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This page last updated: 29th November 2005.
|Day 22: Mount Tarawera||Map|
We awake to a fine bright morning. From the balcony I hear birds singing in the garden of the Large House. Judith serves up a very delicious breakfast, quite the best we've had. John transports our luggage up the steps to the car.
State Highway 5 is now a two-hour drive to Taupo, but in 1874 it was a two-day journey across 43 fords. Even in 1991 only 1755 vehicles a day used the road. It is a very hilly route. The number of possum road-kills testifies to a much higher usage today. On one stretch, a huge harrier was feeding on one, just as a car was coming down the hill. At the last minute the bird flew in the wrong direction. There was a car behind me going up the hill. A flurry of feathers in my wing-mirror confirmed the worst.
After a section of ancient native forest, a road leads off to a viewpoint. The Waipunga Falls came about after the Taupo eruption of 186AD when molten rock called ignimbrite cooled down as it poured out over the valley and eventually formed this 30-metre drop.
Taupo is a large town on the side of Lake Taupo, the biggest lake in New Zealand. After calling at the information centre, we decided to go down to the Huka Falls lookout. Here there is a large carpark with toilet facilities, the charges for which go towards maintaining the carpark. We buy some ice-creams to cool down and take a short walk to look at the falls. Though interesting, they are not particularly spectacular (especially after Milford Sound). We decide against a jet-boat trip up to the base of the falls and head on to Rotorua.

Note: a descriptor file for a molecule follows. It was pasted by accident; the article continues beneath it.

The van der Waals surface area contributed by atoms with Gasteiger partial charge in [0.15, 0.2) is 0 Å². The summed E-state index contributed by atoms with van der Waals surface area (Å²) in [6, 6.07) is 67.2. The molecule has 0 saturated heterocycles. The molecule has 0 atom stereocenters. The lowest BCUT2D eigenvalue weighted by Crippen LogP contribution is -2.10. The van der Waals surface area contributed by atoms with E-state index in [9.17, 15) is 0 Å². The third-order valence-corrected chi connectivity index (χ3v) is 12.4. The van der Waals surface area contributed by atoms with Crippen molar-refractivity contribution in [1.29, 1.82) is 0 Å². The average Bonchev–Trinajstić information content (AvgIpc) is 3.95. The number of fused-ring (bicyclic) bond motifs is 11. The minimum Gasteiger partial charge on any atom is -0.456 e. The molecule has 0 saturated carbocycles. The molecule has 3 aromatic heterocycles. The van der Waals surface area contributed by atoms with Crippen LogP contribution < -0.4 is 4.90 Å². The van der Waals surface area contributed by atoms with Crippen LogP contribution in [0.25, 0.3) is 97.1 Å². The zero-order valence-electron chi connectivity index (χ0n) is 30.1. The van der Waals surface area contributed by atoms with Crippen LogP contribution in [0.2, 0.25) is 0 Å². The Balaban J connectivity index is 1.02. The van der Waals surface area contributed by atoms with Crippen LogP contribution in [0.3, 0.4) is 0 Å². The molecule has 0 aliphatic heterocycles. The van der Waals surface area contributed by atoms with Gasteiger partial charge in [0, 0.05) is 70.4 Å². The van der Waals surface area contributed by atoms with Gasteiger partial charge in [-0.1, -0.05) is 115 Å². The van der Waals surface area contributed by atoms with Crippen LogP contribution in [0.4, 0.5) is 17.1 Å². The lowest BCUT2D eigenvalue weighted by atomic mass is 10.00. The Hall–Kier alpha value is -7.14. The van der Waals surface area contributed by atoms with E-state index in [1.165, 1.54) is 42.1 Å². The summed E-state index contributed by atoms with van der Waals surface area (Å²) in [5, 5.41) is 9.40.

Here we meet our first NZ traffic-jam. There is certainly a great deal more traffic on the North Island compared with the South Island. Nonetheless, with the help of a good location map, we find our way to Swiss Lodge. Here we are welcomed by Christina. She shows us to our room at the end of the main building. It is a lovely big room with adjoining bathroom. She makes us a pot of tea and we sit outside the french windows. The lodge is situated at Kawaha Point some two miles from the town centre on the eastern shore of Lake Rotorua. It has its own landing stage. Christina arranges for us to take a flight with Volcanic Air Safaris later in the afternoon.
The float-plane picks us up at the landing-stage. Our pilot is Steve Davis, but he doesn't play snooker. We fly across Lake Rotorua, over Mokoia island and on to Mount Tarawera. The eruption here in 1886 devastated the surrounding area. The plane flies right over the crater with clear views of the rift. We then fly over a number of very scenic lakes and thermal areas before returning over the city and landing back at Swiss Lodge.
In the early evening we drive down into the city, following the lakeside as much as possible. It is relatively quiet and we find a small caf. Afterwards we take a short drive and discover Kuirau Park. On the 26th January, less than two months previously, an eruption occurred. Mud, steam and debris were thrown into the air. Notices warn visitors to enter at their own risk and not to cross the makeshift fences. Christine stays in the car, while I go walkabout discovering ash-covered trees, small lakes of boiling mud, and large swamp lakes over which hot sulphurous clouds blow. This is the weirdest scene I have ever encountered. Beyond the park are the modern buildings. Much of the grass is green, but it is not a place for picnics or football. The fumes, as long as one stays away from the thickest clouds are not overpowering. This is a truly unexpected marvel.
By the time I leave the park it is almost dark. We try to find our way back to the lodge but have lost all sense of direction. We find ourselves circling a suburban estate. Eventually I pull into a garage. I discover that we are only a short distance from our destination. We finish the evening with a pot of tea in the lounge, talking with our convivial hosts, Christina and Heiko.
|Journal - Day 23||Photographs - Day 22|